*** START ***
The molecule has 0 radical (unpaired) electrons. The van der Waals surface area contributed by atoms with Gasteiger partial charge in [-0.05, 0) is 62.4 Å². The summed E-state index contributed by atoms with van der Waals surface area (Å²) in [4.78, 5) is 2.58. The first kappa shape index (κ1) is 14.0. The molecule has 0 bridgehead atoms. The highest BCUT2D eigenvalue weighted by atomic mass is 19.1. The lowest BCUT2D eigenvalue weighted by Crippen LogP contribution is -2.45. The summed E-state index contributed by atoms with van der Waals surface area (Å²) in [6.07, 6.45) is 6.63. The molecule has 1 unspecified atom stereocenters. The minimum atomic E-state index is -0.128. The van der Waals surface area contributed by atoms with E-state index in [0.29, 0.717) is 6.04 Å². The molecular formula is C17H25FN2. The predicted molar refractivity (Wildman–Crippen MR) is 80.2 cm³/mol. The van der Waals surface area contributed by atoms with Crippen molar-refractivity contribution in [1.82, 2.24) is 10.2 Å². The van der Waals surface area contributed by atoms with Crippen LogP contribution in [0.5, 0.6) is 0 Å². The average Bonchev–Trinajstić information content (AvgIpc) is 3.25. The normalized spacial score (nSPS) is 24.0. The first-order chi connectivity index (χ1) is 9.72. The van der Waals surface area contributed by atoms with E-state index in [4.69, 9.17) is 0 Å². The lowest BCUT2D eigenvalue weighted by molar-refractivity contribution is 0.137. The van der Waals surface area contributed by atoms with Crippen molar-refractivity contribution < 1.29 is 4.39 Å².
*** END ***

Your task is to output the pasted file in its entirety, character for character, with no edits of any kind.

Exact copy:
The molecule has 0 radical (unpaired) electrons. The van der Waals surface area contributed by atoms with Gasteiger partial charge in [-0.05, 0) is 62.4 Å². The summed E-state index contributed by atoms with van der Waals surface area (Å²) in [4.78, 5) is 2.58. The first kappa shape index (κ1) is 14.0. The molecule has 0 bridgehead atoms. The highest BCUT2D eigenvalue weighted by atomic mass is 19.1. The lowest BCUT2D eigenvalue weighted by Crippen LogP contribution is -2.45. The summed E-state index contributed by atoms with van der Waals surface area (Å²) in [6.07, 6.45) is 6.63. The molecule has 1 unspecified atom stereocenters. The minimum atomic E-state index is -0.128. The van der Waals surface area contributed by atoms with E-state index in [0.29, 0.717) is 6.04 Å². The molecular formula is C17H25FN2. The predicted molar refractivity (Wildman–Crippen MR) is 80.2 cm³/mol. The van der Waals surface area contributed by atoms with Crippen molar-refractivity contribution in [1.82, 2.24) is 10.2 Å². The van der Waals surface area contributed by atoms with Crippen LogP contribution in [0.5, 0.6) is 0 Å². The average Bonchev–Trinajstić information content (AvgIpc) is 3.25. The normalized spacial score (nSPS) is 24.0. The first-order chi connectivity index (χ1) is 9.72. The van der Waals surface area contributed by atoms with E-state index in [4.69, 9.17) is 0 Å². The lowest BCUT2D eigenvalue weighted by molar-refractivity contribution is 0.137. The van der Waals surface area contributed by atoms with Crippen molar-refractivity contribution < 1.29 is 4.39 Å².